What are your thoughts though? Digital Book World has asked this many times, where do you see publishing going? What are you afraid of? What excites you? Who excites you in publishing? Find these ideas, concepts, people, companies and talk to them, listen, watch and take away an idea.  Publishing isn’t dead, it’s in a fun house of mirrors trying to find its way out, so why not crack a few mirrors and maybe help show the way. If you don’t agree, tell me what you think are the reasons it will fail if you believe so or what do you see it needs to do to thrive and keep going.


Google Editions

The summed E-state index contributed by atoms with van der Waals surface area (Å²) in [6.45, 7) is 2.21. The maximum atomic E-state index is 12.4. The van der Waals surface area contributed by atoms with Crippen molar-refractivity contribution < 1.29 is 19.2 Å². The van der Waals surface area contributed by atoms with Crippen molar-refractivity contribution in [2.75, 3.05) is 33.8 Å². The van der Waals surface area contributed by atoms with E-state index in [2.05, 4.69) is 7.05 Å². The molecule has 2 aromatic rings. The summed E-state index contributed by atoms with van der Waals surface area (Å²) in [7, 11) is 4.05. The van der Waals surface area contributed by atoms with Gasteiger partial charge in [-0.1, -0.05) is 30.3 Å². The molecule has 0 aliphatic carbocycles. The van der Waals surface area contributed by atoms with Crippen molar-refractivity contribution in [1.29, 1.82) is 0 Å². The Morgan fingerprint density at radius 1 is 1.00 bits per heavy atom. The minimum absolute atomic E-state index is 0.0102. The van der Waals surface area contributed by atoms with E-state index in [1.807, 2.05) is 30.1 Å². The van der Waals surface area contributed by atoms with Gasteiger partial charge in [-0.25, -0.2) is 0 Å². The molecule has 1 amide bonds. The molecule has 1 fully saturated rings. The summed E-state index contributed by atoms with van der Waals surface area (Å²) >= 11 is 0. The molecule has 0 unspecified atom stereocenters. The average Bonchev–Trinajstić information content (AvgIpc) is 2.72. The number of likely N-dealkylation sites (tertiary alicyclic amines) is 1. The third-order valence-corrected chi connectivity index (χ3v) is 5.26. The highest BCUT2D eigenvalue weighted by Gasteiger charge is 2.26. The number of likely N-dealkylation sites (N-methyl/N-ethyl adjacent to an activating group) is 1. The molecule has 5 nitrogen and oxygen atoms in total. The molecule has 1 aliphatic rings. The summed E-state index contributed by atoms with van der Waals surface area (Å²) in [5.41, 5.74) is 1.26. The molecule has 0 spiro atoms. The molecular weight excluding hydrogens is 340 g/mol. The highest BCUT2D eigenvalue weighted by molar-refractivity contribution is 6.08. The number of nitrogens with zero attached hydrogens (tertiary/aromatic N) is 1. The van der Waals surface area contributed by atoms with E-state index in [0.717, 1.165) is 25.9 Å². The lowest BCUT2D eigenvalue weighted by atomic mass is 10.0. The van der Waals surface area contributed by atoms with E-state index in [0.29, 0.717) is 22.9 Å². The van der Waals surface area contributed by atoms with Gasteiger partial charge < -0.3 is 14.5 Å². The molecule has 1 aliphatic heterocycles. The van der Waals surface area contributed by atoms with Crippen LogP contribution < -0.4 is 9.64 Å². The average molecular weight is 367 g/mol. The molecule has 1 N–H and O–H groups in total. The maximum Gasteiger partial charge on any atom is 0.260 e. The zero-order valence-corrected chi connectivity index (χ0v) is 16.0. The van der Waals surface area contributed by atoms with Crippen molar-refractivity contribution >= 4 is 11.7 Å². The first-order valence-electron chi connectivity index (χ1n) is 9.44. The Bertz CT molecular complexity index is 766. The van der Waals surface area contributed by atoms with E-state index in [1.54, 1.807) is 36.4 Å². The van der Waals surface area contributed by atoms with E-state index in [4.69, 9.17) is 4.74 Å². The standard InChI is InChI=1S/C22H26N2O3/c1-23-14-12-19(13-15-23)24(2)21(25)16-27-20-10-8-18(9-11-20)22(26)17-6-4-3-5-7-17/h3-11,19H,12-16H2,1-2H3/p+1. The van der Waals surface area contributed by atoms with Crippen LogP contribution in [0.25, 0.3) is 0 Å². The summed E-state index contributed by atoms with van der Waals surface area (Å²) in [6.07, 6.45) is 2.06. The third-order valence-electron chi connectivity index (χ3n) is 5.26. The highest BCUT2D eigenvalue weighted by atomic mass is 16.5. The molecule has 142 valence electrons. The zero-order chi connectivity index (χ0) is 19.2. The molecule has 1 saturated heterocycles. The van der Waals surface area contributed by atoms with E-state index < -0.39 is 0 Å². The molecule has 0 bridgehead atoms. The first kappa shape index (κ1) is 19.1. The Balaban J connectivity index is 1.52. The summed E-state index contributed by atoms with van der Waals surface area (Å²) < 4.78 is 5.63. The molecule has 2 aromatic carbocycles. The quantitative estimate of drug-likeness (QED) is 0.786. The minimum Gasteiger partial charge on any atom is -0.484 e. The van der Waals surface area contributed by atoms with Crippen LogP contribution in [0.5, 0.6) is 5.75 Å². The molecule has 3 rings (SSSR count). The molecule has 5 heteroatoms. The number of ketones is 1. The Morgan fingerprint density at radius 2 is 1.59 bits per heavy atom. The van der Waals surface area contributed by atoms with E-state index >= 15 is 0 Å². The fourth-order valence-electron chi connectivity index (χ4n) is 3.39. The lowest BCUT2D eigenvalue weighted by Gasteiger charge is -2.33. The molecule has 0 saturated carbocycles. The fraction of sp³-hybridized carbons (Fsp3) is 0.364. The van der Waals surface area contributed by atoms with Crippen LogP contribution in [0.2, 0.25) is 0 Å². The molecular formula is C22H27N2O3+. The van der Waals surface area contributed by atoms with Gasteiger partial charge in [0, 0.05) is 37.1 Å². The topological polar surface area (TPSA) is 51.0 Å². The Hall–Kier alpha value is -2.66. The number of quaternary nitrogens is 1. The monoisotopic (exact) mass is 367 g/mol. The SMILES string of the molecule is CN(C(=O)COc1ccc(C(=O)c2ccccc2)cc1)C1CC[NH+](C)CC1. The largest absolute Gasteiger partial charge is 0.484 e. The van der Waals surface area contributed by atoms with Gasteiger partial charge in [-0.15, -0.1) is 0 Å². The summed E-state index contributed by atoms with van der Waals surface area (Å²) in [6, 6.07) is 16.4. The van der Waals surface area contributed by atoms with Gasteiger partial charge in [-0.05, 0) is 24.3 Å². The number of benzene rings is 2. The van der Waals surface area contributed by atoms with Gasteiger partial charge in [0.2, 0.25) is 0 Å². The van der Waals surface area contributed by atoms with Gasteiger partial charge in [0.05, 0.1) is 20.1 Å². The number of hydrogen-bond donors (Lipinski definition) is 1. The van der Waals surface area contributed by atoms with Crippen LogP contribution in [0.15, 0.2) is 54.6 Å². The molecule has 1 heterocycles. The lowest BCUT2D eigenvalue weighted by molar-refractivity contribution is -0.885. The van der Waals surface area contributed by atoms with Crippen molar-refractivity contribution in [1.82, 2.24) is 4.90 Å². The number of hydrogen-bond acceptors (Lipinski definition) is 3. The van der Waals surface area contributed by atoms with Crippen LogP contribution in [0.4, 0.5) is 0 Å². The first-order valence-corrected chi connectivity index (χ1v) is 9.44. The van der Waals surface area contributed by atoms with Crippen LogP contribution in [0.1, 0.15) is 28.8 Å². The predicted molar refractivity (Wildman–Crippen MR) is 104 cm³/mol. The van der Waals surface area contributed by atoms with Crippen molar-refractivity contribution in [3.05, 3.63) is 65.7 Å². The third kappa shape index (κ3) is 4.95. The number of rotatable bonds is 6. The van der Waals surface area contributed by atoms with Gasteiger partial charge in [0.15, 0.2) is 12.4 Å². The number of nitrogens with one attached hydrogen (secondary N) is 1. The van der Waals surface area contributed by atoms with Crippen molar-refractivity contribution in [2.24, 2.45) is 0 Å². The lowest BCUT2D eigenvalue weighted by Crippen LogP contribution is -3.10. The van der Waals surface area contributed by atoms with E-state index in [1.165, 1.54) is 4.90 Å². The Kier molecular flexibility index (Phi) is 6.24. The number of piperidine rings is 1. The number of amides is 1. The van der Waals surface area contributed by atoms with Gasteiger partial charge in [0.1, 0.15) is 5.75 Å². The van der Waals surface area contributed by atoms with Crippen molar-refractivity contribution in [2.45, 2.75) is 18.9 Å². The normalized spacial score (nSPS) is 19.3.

So the web, twitter and it seemed like everyone in publishing and those not in it were talking a lot about Google Editions which is to come by end of year.  Google Editions has some nice features and offers. Offline reading, which should just be standard, accessible from anything with a browser, very smart and hosted in the cloud.  Now this is a very smart move, this helps take away the whole device issue and moves to what I have stated for the past couple years but others as well, that eBooks need to be device agnostic.  No matter what you are using you can get to the eBook from anywhere, google may very well achieve this.  Yet, there is one little hiccup, what about those people who want the actual eBook file, ePub, pdf or other format?  Hosted in the cloud means no file to worry about, but I see some areas where they may want to have access to the file itself.  Supposedly google will allow for an archival version to be downloaded and have to use for personal use, but let’s be real, will the rules be followed. I’ve also seen it may be only the PDF version and may have DRM on it, even if you choose no DRM to be applied. So the question here is what’s the deal, hopefully I’ll know more as I am actually asking them this question because it seems odd if you can have ePub but the archive version might be pdf, kind of defeats the purpose.